Contract Law: Termination of an Offer

A valid contract must consist of an offeracceptance, and consideration. But once an offer is made, what determines the conditions of acceptance? How long can the offeree wait to accept before the acceptance is no longer valid?

Put simply, an offer is open, the acceptance of which creates a binding agreement (assuming there is sufficient consideration), until it is terminated. There are four ways for the termination of an offer to occur, which means that there can be no acceptance and no contract: lapse, revocation, rejection, and death or incapacity.


An offer may lapse according to its express terms, or after a reasonable amount of time—depending on how the offeror structures the offer. For example, the offeror may indicate that she is willing to sell her prized Cabbage Patch Kid for $100, offer to remain open until noon the following day. In that case, the offer must be accepted by noon or it lapses. Once the offer lapses, it cannot be accepted.

If no specific time frame is set, then it lapses after a “reasonable” amount of time. What is or is not reasonable will depend on the circumstances. If an offer is made in person or over the phone, typically a reasonable time to respond will be shorter than if an offer is made via mail.


Revocation is a withdrawal of the offer. Revocation can only be done by the offeror, and it can only be done before acceptance. Thus, the same person who first makes an offer to enter into a contract can change his or her mind and revoke the offer, foreclosing the possibility of a contract, but only if the revocation occurs prior to an acceptance.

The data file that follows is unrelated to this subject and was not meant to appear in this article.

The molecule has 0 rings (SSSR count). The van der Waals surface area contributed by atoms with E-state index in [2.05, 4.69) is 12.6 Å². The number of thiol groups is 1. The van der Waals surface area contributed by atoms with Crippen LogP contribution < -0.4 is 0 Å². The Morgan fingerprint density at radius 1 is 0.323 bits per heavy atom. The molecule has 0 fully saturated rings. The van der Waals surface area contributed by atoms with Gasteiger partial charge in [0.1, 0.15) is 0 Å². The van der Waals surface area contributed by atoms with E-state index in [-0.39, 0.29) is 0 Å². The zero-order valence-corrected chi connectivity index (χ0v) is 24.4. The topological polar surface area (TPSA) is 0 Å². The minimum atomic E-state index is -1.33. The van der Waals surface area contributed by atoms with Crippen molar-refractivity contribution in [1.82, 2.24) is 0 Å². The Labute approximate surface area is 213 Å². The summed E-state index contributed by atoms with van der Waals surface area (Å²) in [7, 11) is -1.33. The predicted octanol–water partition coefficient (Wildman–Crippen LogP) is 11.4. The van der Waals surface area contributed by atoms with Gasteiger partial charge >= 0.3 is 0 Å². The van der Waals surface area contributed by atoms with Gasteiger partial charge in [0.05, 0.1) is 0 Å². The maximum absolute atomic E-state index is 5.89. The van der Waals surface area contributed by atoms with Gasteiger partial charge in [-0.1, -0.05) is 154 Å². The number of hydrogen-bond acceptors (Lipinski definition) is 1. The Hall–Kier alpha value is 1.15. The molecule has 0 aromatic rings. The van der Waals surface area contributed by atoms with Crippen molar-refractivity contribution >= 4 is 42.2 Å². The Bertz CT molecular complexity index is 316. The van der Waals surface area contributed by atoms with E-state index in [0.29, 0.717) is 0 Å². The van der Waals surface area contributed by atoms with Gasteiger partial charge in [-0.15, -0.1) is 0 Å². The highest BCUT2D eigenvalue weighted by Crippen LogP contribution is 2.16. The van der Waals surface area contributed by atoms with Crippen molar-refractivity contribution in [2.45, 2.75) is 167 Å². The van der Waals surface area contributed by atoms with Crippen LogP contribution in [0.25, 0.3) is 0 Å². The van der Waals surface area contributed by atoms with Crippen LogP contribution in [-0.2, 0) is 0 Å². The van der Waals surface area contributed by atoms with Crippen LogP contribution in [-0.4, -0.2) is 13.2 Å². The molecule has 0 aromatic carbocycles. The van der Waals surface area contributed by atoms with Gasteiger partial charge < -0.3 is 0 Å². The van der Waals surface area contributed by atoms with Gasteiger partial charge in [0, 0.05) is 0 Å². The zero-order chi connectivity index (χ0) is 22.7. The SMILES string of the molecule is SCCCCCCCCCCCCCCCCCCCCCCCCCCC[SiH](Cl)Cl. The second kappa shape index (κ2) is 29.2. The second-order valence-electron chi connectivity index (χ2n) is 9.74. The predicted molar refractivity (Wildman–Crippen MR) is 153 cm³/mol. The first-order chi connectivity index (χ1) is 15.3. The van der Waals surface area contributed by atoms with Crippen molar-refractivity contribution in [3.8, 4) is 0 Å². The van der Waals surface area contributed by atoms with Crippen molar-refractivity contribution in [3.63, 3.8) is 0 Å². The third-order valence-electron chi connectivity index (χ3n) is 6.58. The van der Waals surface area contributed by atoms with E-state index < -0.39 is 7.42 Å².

Revocation is effective when received, whereas an acceptance is effective when sent, which means that if a revocation of an offer and an acceptance of an offer cross paths in the mail, the acceptance will control, and the contract will be formed (assuming consideration), even if the revocation was sent before the acceptance was.

There are no magic words required for a revocation to be effective. In fact, no words have to be spoken at all. A revocation can be effective through actions as well. If the Cabbage Patch Kid owner from above offered to sell the doll for $100, offer to remain open until the next day, but then the offeree discovers before the deadline that the Cabbage Patch Kid had been sold to someone else, this is an effective revocation.


Rejection is just what it sounds like, and it can only be done by the offeree. Some rejected offers are more obvious than others.

Offer: I will sell you my Cabbage Patch Kid for $100.

Rejection: No thanks.

Other rejections are more subtle. For example, a counter-offer is a rejection:

Offer: I will sell you my Cabbage Patch Kid for $100.

Rejection: I’ll give you $75 for it.

Once an offer is rejected, either through flat acceptance or via a counter-offer, it cannot later be accepted. A new offer must be made.

Death or Incapacity

If the offeror dies or is incapacitated, it works as a revocation, and the offer is terminated. Similarly, if the offeree dies or is incapacitated, it amounts to a rejection, and the offer is terminated by operation of law.

However, an offeree may purchase the offeror’s power to revoke—known as an option contract—which keeps an offer open for the stated period even if the offeror dies or is incapacitated.

As long as the offer has not been terminated, it can be accepted. Once it has been terminated, it cannot be accepted unless a new offer is made.


Zachariah B. Parry is an attorney and founding partner at the law firm Parry & Pfau and is an adjunct professor who teaches torts, contracts, and Nevada practice and procedure for UNLV’s paralegal program. He can be reached at 702-912-4451 or